So what should we make of high compensation levels, year after year?

I don’t object to C.E.O.s earning more than me, especially when, as a shareholder, I benefit when their decisions contribute to an increase in the value of company stock. And as a working guy, I’m pleased when C.E.O.s help make me — and my fellow employees — more prosperous.

It’s the vast gap in pay that stops me.

To put the size of this disparity into perspective, consider that Peter F. Drucker, the economist and management guru who died in 2005, said most workers understood that C.E.O.s would be paid more. But he also cited studies that showed it felt “about right” when the C.E.O.s received 10 to 12 times what workers earned.

It’s difficult to make precise comparisons with C.E.O.-worker pay ratios of other eras because the current methodology for calculating them wasn’t standardized until 2018. But there’s no doubt that there was far less pay inequality in the United States during the 1960s and 1970s. One study found that the pay ratio for big companies was less than 20 well into the 1970s. By 1989, it had reached the 40s, a level that Mr. Drucker found excessive.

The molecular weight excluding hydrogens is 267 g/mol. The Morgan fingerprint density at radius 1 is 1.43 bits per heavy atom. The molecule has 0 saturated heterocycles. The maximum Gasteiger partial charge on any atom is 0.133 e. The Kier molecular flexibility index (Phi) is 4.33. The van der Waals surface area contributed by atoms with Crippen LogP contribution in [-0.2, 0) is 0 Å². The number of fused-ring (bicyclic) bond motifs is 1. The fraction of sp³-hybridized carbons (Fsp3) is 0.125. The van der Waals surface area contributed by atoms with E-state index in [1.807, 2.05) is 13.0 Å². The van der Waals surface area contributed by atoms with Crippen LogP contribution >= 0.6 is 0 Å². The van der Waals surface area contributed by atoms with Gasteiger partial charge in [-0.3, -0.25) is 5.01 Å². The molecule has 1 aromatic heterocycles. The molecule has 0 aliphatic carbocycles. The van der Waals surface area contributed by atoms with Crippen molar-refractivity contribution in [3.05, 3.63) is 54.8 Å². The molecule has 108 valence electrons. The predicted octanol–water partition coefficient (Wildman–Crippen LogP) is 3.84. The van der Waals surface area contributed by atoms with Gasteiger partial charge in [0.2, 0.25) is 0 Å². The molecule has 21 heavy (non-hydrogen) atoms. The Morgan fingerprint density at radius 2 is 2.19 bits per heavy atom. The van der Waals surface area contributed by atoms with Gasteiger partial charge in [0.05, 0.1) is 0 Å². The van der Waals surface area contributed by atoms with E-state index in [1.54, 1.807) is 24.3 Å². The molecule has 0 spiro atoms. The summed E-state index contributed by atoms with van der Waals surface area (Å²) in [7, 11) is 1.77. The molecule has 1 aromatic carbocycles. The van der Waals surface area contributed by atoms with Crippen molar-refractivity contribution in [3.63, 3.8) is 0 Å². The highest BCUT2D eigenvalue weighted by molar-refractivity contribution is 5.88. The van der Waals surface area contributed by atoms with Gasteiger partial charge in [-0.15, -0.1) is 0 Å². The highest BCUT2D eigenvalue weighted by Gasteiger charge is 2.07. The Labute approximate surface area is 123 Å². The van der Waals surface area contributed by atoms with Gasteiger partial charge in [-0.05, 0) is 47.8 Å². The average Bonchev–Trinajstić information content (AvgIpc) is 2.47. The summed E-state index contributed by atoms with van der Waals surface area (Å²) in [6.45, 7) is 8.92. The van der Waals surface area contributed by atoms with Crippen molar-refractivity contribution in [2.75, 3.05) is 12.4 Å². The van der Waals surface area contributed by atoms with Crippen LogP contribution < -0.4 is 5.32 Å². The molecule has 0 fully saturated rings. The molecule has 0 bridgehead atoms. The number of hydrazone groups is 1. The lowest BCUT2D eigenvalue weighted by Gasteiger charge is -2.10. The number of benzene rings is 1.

In the 1990s, the Clinton administration, saying it would rein in executive pay, embarked on a major tax “reform,” with unintended consequences. By limiting the deductibility of executive compensation to $1 million, while leaving a gaping loophole — stock options and bonuses tied to corporate performance — the policy contributed to the rise of outsize pay packages.

Mr. Drucker, a columnist for The Wall Street Journal, said C.E.O.s should self-impose a “voluntary” limit on their pay, keeping it no higher than 20 times what the rank-and-file earned — and, preferably, lower than that. To do otherwise would create corrosive levels of income inequality, he said, harming not only the companies but all of society. (Disclosure: Here at The Times, the pay ratio is now 45, the company’s proxy statement says.)

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